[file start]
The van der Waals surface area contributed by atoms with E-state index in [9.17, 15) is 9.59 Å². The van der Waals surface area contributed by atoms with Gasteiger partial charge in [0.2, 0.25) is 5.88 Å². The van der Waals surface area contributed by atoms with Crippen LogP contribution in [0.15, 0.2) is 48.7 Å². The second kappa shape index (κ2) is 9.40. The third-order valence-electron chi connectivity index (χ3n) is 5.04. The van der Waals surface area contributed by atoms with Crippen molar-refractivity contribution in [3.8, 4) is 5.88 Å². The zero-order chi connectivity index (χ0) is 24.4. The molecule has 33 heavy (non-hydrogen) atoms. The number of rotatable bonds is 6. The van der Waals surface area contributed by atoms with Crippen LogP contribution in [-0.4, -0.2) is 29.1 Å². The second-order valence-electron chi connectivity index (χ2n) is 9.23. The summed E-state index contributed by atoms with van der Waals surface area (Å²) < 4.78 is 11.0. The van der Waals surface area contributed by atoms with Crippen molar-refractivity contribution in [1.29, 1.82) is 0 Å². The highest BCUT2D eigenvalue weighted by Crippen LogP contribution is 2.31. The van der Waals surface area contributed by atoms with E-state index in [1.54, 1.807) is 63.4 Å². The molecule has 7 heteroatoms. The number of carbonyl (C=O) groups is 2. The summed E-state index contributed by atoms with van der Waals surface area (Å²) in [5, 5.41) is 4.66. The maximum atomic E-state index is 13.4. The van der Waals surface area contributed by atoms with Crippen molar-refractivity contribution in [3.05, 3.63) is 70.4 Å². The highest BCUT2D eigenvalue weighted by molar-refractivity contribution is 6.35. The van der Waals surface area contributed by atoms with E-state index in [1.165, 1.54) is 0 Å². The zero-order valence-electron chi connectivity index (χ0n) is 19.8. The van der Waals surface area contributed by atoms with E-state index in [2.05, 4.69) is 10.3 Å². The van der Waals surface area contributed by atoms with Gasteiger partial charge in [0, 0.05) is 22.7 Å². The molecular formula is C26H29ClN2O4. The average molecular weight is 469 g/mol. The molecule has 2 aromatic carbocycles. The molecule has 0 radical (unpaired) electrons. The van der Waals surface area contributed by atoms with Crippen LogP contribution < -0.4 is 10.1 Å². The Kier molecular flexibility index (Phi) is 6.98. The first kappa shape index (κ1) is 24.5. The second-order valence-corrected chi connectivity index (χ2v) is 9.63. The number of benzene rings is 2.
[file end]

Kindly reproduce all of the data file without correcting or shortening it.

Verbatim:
The van der Waals surface area contributed by atoms with E-state index in [9.17, 15) is 9.59 Å². The van der Waals surface area contributed by atoms with Gasteiger partial charge in [0.2, 0.25) is 5.88 Å². The van der Waals surface area contributed by atoms with Crippen LogP contribution in [0.15, 0.2) is 48.7 Å². The second kappa shape index (κ2) is 9.40. The third-order valence-electron chi connectivity index (χ3n) is 5.04. The van der Waals surface area contributed by atoms with Crippen molar-refractivity contribution in [3.8, 4) is 5.88 Å². The zero-order chi connectivity index (χ0) is 24.4. The molecule has 33 heavy (non-hydrogen) atoms. The number of rotatable bonds is 6. The van der Waals surface area contributed by atoms with Crippen LogP contribution in [-0.4, -0.2) is 29.1 Å². The second-order valence-electron chi connectivity index (χ2n) is 9.23. The summed E-state index contributed by atoms with van der Waals surface area (Å²) < 4.78 is 11.0. The van der Waals surface area contributed by atoms with Crippen molar-refractivity contribution in [1.29, 1.82) is 0 Å². The highest BCUT2D eigenvalue weighted by Crippen LogP contribution is 2.31. The van der Waals surface area contributed by atoms with E-state index in [1.54, 1.807) is 63.4 Å². The molecule has 7 heteroatoms. The number of carbonyl (C=O) groups is 2. The summed E-state index contributed by atoms with van der Waals surface area (Å²) in [5, 5.41) is 4.66. The maximum atomic E-state index is 13.4. The van der Waals surface area contributed by atoms with Crippen molar-refractivity contribution in [3.05, 3.63) is 70.4 Å². The highest BCUT2D eigenvalue weighted by molar-refractivity contribution is 6.35. The van der Waals surface area contributed by atoms with E-state index in [1.165, 1.54) is 0 Å². The zero-order valence-electron chi connectivity index (χ0n) is 19.8. The van der Waals surface area contributed by atoms with E-state index in [2.05, 4.69) is 10.3 Å². The van der Waals surface area contributed by atoms with Gasteiger partial charge in [0, 0.05) is 22.7 Å². The molecular formula is C26H29ClN2O4. The average molecular weight is 469 g/mol. The molecule has 2 aromatic carbocycles. The molecule has 0 radical (unpaired) electrons. The van der Waals surface area contributed by atoms with Crippen LogP contribution < -0.4 is 10.1 Å². The Kier molecular flexibility index (Phi) is 6.98. The first kappa shape index (κ1) is 24.5. The second-order valence-corrected chi connectivity index (χ2v) is 9.63. The number of benzene rings is 2.